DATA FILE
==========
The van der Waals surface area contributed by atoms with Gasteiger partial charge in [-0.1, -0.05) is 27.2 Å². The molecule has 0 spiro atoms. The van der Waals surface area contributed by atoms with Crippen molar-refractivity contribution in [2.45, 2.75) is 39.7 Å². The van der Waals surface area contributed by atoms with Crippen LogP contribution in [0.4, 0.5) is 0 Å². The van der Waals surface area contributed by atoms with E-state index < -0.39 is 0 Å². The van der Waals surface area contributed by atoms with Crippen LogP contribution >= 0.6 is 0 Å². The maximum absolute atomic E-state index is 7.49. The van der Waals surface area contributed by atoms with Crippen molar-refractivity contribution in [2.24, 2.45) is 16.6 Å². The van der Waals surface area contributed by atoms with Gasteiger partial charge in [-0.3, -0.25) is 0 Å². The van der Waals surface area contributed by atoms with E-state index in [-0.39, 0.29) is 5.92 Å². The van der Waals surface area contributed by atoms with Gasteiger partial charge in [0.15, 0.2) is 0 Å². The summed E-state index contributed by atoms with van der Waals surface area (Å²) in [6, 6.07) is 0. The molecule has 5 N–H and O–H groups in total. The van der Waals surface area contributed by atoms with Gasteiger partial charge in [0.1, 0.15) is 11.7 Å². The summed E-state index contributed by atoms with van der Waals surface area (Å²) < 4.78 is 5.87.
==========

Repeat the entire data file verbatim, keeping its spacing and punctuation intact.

The van der Waals surface area contributed by atoms with Gasteiger partial charge in [-0.1, -0.05) is 27.2 Å². The molecule has 0 spiro atoms. The van der Waals surface area contributed by atoms with Crippen molar-refractivity contribution in [2.45, 2.75) is 39.7 Å². The van der Waals surface area contributed by atoms with Crippen LogP contribution in [0.4, 0.5) is 0 Å². The van der Waals surface area contributed by atoms with E-state index < -0.39 is 0 Å². The van der Waals surface area contributed by atoms with Crippen LogP contribution >= 0.6 is 0 Å². The maximum absolute atomic E-state index is 7.49. The van der Waals surface area contributed by atoms with Crippen molar-refractivity contribution in [2.24, 2.45) is 16.6 Å². The van der Waals surface area contributed by atoms with Gasteiger partial charge in [-0.3, -0.25) is 0 Å². The van der Waals surface area contributed by atoms with E-state index in [-0.39, 0.29) is 5.92 Å². The van der Waals surface area contributed by atoms with Gasteiger partial charge in [0.15, 0.2) is 0 Å². The summed E-state index contributed by atoms with van der Waals surface area (Å²) in [6, 6.07) is 0. The molecule has 5 N–H and O–H groups in total. The van der Waals surface area contributed by atoms with Gasteiger partial charge in [0.1, 0.15) is 11.7 Å². The summed E-state index contributed by atoms with van der Waals surface area (Å²) < 4.78 is 5.87.